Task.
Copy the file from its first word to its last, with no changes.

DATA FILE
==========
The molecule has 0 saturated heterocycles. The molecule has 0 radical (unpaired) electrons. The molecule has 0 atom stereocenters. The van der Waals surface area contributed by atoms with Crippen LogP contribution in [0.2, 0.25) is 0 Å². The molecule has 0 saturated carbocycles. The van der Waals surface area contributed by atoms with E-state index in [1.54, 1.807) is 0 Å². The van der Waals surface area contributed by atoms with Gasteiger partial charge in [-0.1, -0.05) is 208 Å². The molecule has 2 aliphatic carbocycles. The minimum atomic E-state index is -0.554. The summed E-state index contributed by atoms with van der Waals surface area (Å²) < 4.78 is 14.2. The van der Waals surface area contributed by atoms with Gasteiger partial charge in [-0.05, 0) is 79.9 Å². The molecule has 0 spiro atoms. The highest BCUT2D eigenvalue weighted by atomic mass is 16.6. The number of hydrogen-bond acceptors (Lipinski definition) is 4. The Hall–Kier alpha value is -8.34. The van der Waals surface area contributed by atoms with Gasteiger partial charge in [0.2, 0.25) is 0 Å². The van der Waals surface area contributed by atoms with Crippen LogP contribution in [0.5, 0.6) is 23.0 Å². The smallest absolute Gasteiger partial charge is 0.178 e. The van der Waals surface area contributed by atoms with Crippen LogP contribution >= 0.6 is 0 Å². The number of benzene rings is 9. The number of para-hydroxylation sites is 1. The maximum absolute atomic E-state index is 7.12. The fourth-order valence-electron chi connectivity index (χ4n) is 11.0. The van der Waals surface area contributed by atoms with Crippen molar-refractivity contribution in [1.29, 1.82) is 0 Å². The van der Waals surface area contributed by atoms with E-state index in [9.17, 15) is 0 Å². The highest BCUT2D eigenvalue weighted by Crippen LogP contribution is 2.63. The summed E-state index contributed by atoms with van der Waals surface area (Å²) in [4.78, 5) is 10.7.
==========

The molecule has 0 saturated heterocycles. The molecule has 0 radical (unpaired) electrons. The molecule has 0 atom stereocenters. The van der Waals surface area contributed by atoms with Crippen LogP contribution in [0.2, 0.25) is 0 Å². The molecule has 0 saturated carbocycles. The van der Waals surface area contributed by atoms with E-state index in [1.54, 1.807) is 0 Å². The van der Waals surface area contributed by atoms with Gasteiger partial charge in [-0.1, -0.05) is 208 Å². The molecule has 2 aliphatic carbocycles. The minimum atomic E-state index is -0.554. The summed E-state index contributed by atoms with van der Waals surface area (Å²) < 4.78 is 14.2. The van der Waals surface area contributed by atoms with Gasteiger partial charge in [-0.05, 0) is 79.9 Å². The molecule has 0 spiro atoms. The highest BCUT2D eigenvalue weighted by atomic mass is 16.6. The number of hydrogen-bond acceptors (Lipinski definition) is 4. The Hall–Kier alpha value is -8.34. The van der Waals surface area contributed by atoms with Gasteiger partial charge in [0.2, 0.25) is 0 Å². The van der Waals surface area contributed by atoms with Crippen LogP contribution in [0.5, 0.6) is 23.0 Å². The smallest absolute Gasteiger partial charge is 0.178 e. The van der Waals surface area contributed by atoms with Crippen LogP contribution >= 0.6 is 0 Å². The number of benzene rings is 9. The number of para-hydroxylation sites is 1. The maximum absolute atomic E-state index is 7.12. The fourth-order valence-electron chi connectivity index (χ4n) is 11.0. The van der Waals surface area contributed by atoms with Crippen molar-refractivity contribution in [1.29, 1.82) is 0 Å². The van der Waals surface area contributed by atoms with E-state index in [9.17, 15) is 0 Å². The highest BCUT2D eigenvalue weighted by Crippen LogP contribution is 2.63. The summed E-state index contributed by atoms with van der Waals surface area (Å²) in [4.78, 5) is 10.7.